The Psychology of Time Travel by Kate Mascarenhas
Four female scientists in 1967 invent a time travel machine, one of the scientists suffers a public breakdown jeopardising the whole project. In 2017 Ruby and her Granny Bee, former time travel scientist receive a warning from the future. 2018 and Odette finds a dead woman in a locked room at work, everyone seems determined to cover up the murder. But she wants the truth.
This book was so much fun and utterly original. It’s a time travel locked room mystery, I mean how wonderful is that. There are two main things that I adored – 1, the completely all female cast. Men do appear now and again, but for the most part this book is all about the ladies. And 2, in this story time travel is just an everyday thing. As normal as popping to the supermarket. Fan-flipping-tastic!
There wasn’t anything to dislike about this read. I loved the characters, I loved the story line, I loved the mystery and I loved the cover. This will be a book that I read again, there are lots of little clues drip fed to you as you read and I think a re-read will give me the chance to fully appreciate those little clues. Clever, tightly plotted, completely captivating – a read that stands out from the crowd. A big five stars from me!
The Psychology of Time Travel is out now in paperback published by Head of Zeus. With thanks to the publishers for my reading copy.
The Last by Hanna Jameson
A nuclear weapon destroys Washington. Jon is in a Swiss hotel with twenty other people when the world ends. They are surviving the best they can, then a murdered girl is discovered and paranoia and suspicion threaten everything.
A closed-suspect pool crime novel set in a dystopian world?? Sign me up! If Agatha Christie wrote an end-of-the-world novel I’m pretty sure it would be something very similar to ‘The Last’. I was completely addicted to this book, I could not put it down. I read waaaay past my bedtime just to find out how everything would conclude, I was quite tired the next day having read more or less half the book in that one sitting! I love a small suspect circle crime novel and the twist of this being set post-nuclear explosion really appealed to me. It also prompted one of my all time favourite bookseller discussions at work – ‘would you stay in the hotel with a crazed murderer? Or take your chances outside with the nuclear fall out?’ My response was, if I have chocolate then I’m staying with the crazed murderer!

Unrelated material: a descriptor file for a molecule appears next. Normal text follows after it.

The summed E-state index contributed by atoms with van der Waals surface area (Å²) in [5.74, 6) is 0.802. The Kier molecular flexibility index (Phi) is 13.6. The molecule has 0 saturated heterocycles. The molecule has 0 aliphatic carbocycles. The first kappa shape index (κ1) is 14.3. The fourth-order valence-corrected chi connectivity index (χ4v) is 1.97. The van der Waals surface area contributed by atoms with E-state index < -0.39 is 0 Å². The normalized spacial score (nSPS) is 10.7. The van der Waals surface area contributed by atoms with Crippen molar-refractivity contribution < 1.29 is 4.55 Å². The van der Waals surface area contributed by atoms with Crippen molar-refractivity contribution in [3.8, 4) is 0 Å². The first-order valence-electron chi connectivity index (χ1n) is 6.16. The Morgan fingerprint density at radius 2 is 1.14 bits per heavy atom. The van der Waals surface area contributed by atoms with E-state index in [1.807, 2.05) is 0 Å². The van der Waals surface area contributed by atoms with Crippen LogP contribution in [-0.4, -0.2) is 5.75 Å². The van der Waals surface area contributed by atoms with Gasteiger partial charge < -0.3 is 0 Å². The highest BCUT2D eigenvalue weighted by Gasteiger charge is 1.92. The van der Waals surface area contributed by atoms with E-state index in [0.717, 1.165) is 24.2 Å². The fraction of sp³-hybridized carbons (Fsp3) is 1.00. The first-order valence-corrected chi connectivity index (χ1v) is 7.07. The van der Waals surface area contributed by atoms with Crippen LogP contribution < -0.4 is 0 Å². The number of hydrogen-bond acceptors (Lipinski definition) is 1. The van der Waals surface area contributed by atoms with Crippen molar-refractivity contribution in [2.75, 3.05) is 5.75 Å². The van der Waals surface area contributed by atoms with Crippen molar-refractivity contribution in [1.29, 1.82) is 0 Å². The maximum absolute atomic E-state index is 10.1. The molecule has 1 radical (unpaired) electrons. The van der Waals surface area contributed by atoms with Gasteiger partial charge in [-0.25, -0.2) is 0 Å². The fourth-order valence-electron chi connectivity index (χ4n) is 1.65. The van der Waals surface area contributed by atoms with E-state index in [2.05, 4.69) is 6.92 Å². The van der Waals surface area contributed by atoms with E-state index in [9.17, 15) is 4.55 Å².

There was also quite a chilling element to this read. Washington is destroyed as a result of a President being voted in who has very singular ideas about how to run a country, sound familiar to anyone?! Although this is a fictional tale, it’s a fictional tale that echoes ‘this could happen’ and that is pretty terrifying.
I finished this book a few weeks ago and it still haunts me a little. It’s dark, utterly gripping, unique and chilling. Don’t start it before you go to bed, or you’ll end up having a very late night!
The Last is out now in hardback published by Penguin/Viking. With thanks to the publisher for my reading copy.
The Confessions of Frannie Langton by Sara Collins
1826 and Frannie Langton, maid to the Benham’s, stands trial for their murder. The evidence against her is damming and for the first time Frannie is telling her side, the truth.
Sadly I wanted to like this more than I did. I had really high expectations as there are a lot of elements in this book that I adore in my reads – Victorian setting, slavery, murder – but I did struggle with the first half of the book. Frannie is our narrator and she alludes to things that have happened to her, they are all revealed by the end of the book, but I kept feeling like I had missed something and that made the first part of this book feel a little disjointed to me. I’ve seen some fantastic reviews for this book, so I’m in a minority, it could just be that my mind wasn’t in the right place when I started reading.
However, despite my misgivings and my struggle with the first half, I did enjoy the second half of the book. Frannie Langton is a wonderfully unique lead character for this time period. Usually Victorian set books have white lead characters, but here our heroine is black. And as someone who reads a lot of fiction set in this era, this was a breath of fresh air to me!
There is no denying that Sara Collins in a skilled writer, she brought Frannie’s world to life for me and I’m looking forward to seeing what she writes next. Even though this may not have been for me, this is still a book that is worth reading, especially if you love fiction set in the eighteen hundreds.
The Confessions of Frannie Langton is out now in hardback published by Penguin/Viking. With thanks to the publisher for my reading copy.